Supreme Court Frees States to Require Remote Retailers without a “Physical Presence” to Collect Use Taxes, Leveling the Retail Playing Field
Today the U.S. Supreme Court issued a 5-4 decision in South Dakota v. Wayfair, upholding South Dakota’s 2016 law that requires remote retailers whose in-state sales exceeded a certain threshold to collect use taxes. This decision levels the retail playing field so that states now can require online retailers to collect use taxes from customers under substantially the same rules as main street businesses.
Today's decision reverses the 1992 decision in Quill Corp. v. North Dakota. In Quill, the Supreme Court ruled that a state only could require a remote retailer to collect use tax from in-state customers to the extent that the retailer had a “physical presence” (e.g., employees or property) in the state.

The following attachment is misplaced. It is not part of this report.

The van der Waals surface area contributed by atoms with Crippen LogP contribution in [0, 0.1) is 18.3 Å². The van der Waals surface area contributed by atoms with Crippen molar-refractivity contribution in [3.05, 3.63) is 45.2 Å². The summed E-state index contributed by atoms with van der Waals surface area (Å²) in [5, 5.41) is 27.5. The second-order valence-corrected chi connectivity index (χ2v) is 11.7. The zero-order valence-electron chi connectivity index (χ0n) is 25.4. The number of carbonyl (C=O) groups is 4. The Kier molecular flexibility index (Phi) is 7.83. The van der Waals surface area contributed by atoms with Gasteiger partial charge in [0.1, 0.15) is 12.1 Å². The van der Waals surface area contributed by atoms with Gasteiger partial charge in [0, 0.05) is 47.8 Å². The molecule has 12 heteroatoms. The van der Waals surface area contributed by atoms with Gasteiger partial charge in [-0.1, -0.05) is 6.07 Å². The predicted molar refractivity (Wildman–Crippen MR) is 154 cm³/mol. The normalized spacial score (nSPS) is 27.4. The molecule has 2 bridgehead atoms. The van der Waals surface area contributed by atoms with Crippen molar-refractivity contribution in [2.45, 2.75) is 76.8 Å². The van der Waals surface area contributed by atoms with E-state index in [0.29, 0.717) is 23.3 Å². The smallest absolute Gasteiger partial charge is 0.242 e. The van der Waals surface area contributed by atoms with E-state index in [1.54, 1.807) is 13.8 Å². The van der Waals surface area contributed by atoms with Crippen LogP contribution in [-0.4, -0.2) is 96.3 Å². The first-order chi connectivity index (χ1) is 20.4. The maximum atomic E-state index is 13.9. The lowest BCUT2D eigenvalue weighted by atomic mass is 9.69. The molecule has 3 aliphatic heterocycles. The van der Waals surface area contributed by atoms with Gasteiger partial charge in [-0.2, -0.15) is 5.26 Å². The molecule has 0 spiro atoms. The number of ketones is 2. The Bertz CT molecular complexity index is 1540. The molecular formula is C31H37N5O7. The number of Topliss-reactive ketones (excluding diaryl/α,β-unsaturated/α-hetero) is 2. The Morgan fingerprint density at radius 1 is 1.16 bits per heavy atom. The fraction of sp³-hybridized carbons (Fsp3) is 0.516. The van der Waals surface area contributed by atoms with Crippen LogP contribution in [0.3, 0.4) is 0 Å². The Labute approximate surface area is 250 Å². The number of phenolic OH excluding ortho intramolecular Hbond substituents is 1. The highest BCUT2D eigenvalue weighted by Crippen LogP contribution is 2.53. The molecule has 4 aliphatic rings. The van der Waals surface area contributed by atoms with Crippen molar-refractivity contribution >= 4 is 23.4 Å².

Since the Quill ruling, internet sales have increased dramatically. As part of the Marketplace Fairness Coalition, Nareit has long argued that prior law created an uneven playing field between online sellers and brick-and-mortar retailers. In 2017, Nareit joined a coalition of industry groups in filing an amici curiae brief as interested parties asking the Supreme Court to hear the Wayfair case, as well as a merits brief, asking the court to uphold the South Dakota law.